In the Warcraft franchise (1994 to present), particularly as featured in the massively multiplayer online role-playing gameWorld of Warcraft, gnomes are a race of beings separate from but allied to dwarves and humans, with whom they share the lands of the Eastern Kingdoms. Crafty, intelligent, and smaller than their dwarven brethren, gnomes are one of two races in Azeroth regarded as technologically savvy. It is suggested in lore that the gnomes originally were mechanical creations that at some point became organic lifeforms. In World of Warcraft, gnomes are an exile race, having irradiated their home city of Gnomeregan in an unsuccessful last-ditch effort to drive out marauding foes.
Historic garden gnomes on display at the Gnome Reserve in Devon, UK. The ornament on the left of the image was produced by Eckardt and Mentz in the late nineteenth-century,
By the late twentieth century the garden gnome had come to be stylised as an elderly man with a full white beard and a pointed hat.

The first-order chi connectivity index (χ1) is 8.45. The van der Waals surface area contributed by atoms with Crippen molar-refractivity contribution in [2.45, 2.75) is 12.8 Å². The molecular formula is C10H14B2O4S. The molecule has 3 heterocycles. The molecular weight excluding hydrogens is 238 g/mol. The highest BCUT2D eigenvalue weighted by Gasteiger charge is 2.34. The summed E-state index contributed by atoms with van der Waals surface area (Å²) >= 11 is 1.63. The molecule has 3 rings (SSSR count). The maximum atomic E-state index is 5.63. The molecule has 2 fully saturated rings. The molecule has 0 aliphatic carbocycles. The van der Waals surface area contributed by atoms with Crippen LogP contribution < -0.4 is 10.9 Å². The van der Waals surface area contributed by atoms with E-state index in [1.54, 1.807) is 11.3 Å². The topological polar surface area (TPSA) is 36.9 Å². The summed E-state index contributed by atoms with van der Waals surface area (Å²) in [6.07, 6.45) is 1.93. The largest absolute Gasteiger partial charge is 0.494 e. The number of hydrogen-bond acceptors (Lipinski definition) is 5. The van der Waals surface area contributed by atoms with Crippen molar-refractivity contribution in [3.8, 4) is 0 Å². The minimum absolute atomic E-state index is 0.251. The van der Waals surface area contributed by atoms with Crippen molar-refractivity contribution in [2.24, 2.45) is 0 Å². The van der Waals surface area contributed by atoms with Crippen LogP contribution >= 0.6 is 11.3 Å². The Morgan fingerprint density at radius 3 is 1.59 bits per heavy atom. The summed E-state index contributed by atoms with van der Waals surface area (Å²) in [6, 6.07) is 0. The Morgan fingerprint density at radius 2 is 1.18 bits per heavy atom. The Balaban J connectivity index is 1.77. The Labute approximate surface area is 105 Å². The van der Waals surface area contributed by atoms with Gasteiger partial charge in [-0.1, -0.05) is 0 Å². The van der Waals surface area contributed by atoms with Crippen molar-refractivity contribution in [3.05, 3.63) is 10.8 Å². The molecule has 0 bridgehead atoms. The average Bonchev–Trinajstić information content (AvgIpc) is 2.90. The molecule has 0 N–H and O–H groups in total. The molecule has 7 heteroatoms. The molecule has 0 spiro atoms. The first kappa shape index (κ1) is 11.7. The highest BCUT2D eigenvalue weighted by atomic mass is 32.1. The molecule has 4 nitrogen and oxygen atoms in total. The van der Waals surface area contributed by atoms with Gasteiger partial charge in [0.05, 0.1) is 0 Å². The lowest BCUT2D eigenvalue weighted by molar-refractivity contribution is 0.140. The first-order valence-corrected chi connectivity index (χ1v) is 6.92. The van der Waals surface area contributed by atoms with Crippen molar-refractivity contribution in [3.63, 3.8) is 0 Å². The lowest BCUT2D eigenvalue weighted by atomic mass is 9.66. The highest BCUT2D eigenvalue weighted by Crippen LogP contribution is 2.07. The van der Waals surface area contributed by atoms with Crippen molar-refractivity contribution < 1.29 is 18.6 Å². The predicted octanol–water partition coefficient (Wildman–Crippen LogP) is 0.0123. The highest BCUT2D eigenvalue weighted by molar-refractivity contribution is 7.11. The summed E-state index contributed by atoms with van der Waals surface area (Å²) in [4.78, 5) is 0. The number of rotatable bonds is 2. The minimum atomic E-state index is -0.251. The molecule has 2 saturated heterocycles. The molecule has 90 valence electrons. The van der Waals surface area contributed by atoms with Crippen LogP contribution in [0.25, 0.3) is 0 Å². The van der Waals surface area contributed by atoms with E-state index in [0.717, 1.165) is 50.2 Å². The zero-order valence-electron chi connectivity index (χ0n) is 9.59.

After World War II (with early references, in ironic use, from the late 1930s) the diminutive figurines introduced as lawn ornaments during the 19th century came to be known as garden gnomes. The image of the gnome changed further during the 1960s to 1970s, when the first plastic garden gnomes were manufactured. These gnomes followed the style of the 1937 depiction of the seven dwarves in Snow White and the Seven Dwarfs by Disney. This "Disneyfied" image of the gnome was built upon by the illustrated children's book classic The Secret Book of Gnomes (1976), in the original Dutch Leven en werken van de Kabouter. Garden gnomes share a resemblance to the Scandinavian tomte and nisse, and the Swedish term "tomte" can be translated as "gnome" in English.
The expression "Gnomes of Zürich", Swiss bankers pictured as diminutive creatures hoarding gold in subterranean vaults, was derived from a speech in 1956 by Harold Wilson, and gained currency in the 1960s (OED notes the New Statesman issue of 27 November 1964 as earliest attestation).